The Market And Energy Page, Part 2, T+203
Wow! Completely unexpected: Reuters is reporting that a "flood" of gasoline is heading to the US Northeast as driving season ends; gasoline coming from Europe and the US Gulf Coast.
A string of inventory draws in the United States and a revival in gasoline demand alleviated a longstanding glut in the New York gasoline hub, drawing interest from shippers in Europe at a time when buying historically eases at the end of August.See related post from yesterday: the nation's biggest fuel pipeline is back in business -- but still not big enough. Making America great again. Who would have ever guessed. I thought Tesla had killed the internal combustion engine.
Expectation for increased flows pushed gasoline futures and margins to a two-week low after they surged last week to a more than three-month high.
European exports to North America of gasoline and naphtha, which is used for blending into gasoline, will jump in the coming weeks to the highest in months.
Total East Coast imports are set to reach nearly 850,000 barrels per day (bpd) by the end of August, doubling from a month earlier, according to traders and shipping data.
Speaking of Tesla: lack of "ethical cobalt" undermines Tesla debt issue. -- Financial Times. Tesla and "colonial slaves?"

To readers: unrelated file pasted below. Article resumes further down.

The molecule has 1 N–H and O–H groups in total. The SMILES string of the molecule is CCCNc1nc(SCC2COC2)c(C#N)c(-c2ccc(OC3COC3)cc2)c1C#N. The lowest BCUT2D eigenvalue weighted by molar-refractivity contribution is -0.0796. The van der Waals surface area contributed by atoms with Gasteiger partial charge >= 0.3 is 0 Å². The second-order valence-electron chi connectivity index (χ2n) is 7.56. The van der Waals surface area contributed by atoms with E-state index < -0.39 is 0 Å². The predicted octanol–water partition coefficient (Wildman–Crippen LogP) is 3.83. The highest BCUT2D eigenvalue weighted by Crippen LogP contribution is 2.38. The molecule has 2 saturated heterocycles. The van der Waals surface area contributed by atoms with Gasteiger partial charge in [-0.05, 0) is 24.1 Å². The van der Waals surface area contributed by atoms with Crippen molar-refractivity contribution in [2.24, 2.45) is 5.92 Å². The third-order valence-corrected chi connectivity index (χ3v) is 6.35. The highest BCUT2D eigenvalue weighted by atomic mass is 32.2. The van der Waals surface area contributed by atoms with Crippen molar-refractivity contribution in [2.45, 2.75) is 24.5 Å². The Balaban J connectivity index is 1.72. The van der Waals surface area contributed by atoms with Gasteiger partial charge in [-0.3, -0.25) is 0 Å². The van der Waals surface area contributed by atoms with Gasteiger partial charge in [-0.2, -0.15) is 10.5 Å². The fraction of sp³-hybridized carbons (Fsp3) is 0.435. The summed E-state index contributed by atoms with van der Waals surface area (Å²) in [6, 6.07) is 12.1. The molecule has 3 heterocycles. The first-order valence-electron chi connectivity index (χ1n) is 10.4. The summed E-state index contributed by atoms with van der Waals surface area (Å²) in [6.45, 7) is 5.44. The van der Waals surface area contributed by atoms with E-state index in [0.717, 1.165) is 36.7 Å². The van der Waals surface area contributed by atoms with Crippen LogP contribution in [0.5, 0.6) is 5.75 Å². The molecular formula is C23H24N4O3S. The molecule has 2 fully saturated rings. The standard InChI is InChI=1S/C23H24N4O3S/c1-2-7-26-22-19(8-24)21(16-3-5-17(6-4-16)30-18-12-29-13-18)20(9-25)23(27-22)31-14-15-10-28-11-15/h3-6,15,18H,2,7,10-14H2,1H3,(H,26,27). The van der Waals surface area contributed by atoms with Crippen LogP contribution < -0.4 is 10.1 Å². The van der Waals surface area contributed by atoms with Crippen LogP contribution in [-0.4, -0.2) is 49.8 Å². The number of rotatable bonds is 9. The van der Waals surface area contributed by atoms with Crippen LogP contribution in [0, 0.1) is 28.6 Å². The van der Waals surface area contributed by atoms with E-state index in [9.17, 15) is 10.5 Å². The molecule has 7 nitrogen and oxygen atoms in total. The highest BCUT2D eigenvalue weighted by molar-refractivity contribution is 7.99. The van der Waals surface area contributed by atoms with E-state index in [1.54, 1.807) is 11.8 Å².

Russian sanctions? Apparently not when a country needs Russian natural gas. Russian gas producer Gazprom said it used the Opal pipeline to full capacity on Wednesday for the first time since a German court lifted a restriction on the company's access last month.
OPEC: more challenges -- Rigzone is reporting that the IEA has now cut its estimates for the amount of crude oil needed from OPEC in 2017 and 2018. No link yet; just being posted on Twitter.
Another wow! Has anyone noticed that 10-year Treasuries are down to 2.196% -- at least that's what I'm seeing on the CNBC crawler. And there's an "up" arrow suggesting it was even worse, earlier. Wow. I know nothing about Treasuries but Rick Santelli feels strongly that going through the 3% floor was not trivial. I would assume that banks are going to be making a ton of money when they can borrow cheap money and loan it out at higher rates. I don't know; just idle chatter.